There is a lot of confusion about how divorce works, and the fact that laws differ from state to state does not help people understand it any better. What works in one state will not in another, and the same terms can have different meanings under different legal codes.
In Ohio, married couples have the option of filing either for divorce or dissolution when they want to end their marriage. It can be hard to tell which would be a better fit for your family if you don't understand the definition of either term. This is particularly true if you don't understand what dissolution actually is.
Many people confuse dissolution of a marriage with annulment of a marriage. However, these are very separate things. Annulments occur when one spouse forces the other to marry or enters into the marital contract under fraudulent terms. Divorce or dissolution occur when a couple decides to end an otherwise legitimate marriage.
What makes dissolution different than a divorce?
Most people are familiar with divorce, which is a court-based process in which you formally end your legal marriage and attachment to another person through a series of court hearings. In a divorce, the courts or judge typically have the authority to make important decisions about issues such as the placement of your children for custody purposes and how you split up your assets.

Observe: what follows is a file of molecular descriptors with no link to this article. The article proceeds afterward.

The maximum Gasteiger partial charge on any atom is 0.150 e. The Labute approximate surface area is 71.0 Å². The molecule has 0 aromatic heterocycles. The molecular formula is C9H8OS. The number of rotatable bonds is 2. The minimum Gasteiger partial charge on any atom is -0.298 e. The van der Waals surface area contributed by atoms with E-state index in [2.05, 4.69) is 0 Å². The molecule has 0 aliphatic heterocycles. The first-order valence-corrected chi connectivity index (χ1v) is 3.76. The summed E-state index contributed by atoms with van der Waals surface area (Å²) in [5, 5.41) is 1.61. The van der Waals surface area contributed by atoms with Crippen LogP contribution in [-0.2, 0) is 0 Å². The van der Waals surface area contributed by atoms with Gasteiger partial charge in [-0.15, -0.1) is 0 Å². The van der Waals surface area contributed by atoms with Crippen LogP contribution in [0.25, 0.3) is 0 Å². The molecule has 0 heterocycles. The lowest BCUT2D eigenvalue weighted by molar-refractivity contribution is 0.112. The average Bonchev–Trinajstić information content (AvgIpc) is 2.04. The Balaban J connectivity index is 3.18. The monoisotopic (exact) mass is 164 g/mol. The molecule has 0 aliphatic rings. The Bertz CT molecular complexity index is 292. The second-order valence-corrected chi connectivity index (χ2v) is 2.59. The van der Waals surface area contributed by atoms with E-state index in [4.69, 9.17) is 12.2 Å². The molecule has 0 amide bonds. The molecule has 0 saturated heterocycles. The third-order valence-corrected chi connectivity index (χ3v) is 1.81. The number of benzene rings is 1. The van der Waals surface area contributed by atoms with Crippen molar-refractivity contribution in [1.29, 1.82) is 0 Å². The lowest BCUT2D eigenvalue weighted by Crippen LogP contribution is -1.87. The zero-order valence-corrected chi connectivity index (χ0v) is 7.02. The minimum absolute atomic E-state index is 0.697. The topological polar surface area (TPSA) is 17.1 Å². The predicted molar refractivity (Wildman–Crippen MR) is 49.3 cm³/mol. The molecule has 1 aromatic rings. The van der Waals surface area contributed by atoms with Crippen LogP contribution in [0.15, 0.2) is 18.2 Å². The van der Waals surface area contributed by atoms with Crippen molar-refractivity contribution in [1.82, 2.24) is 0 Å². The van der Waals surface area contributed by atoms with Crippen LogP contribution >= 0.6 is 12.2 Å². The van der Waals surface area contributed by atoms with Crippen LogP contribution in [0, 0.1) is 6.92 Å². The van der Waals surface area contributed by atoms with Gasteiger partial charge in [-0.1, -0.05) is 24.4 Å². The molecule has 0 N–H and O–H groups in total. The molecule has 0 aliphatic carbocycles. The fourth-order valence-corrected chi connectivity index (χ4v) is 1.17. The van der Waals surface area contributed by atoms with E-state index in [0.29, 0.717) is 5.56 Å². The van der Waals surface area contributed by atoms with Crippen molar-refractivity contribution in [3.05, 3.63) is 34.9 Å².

Dissolution is similar in that it requires that you go through the courts for the legal termination of your marriage. However, instead of allowing the courts the right to make all of those important choices on your behalf, a disillusion is very similar to an uncontested divorce in another state.
When you file for a dissolution, you and your ex set your own terms for the end of your marriage, the custody of your children and the allocation of your assets. That means you have to negotiate terms and find a compromise that you can both live with after the divorce.
A dissolution may be possible even without currently agreeing on terms
If you want to end your marriage as simply and painlessly as possible, a dissolution is probably a good choice to consider. Even if you and your ex don't currently agree on all of the terms for the end of your marriage, it may still be possible to set your own terms through an alternative dispute resolution process such as mediation.
It is important to note that even though you may hope to keep your dissolution quick and efficient, you should still consider retaining your own legal representation. Your attorney will help ensure that you don't fall victim to bullying or agree to terms that are unfair.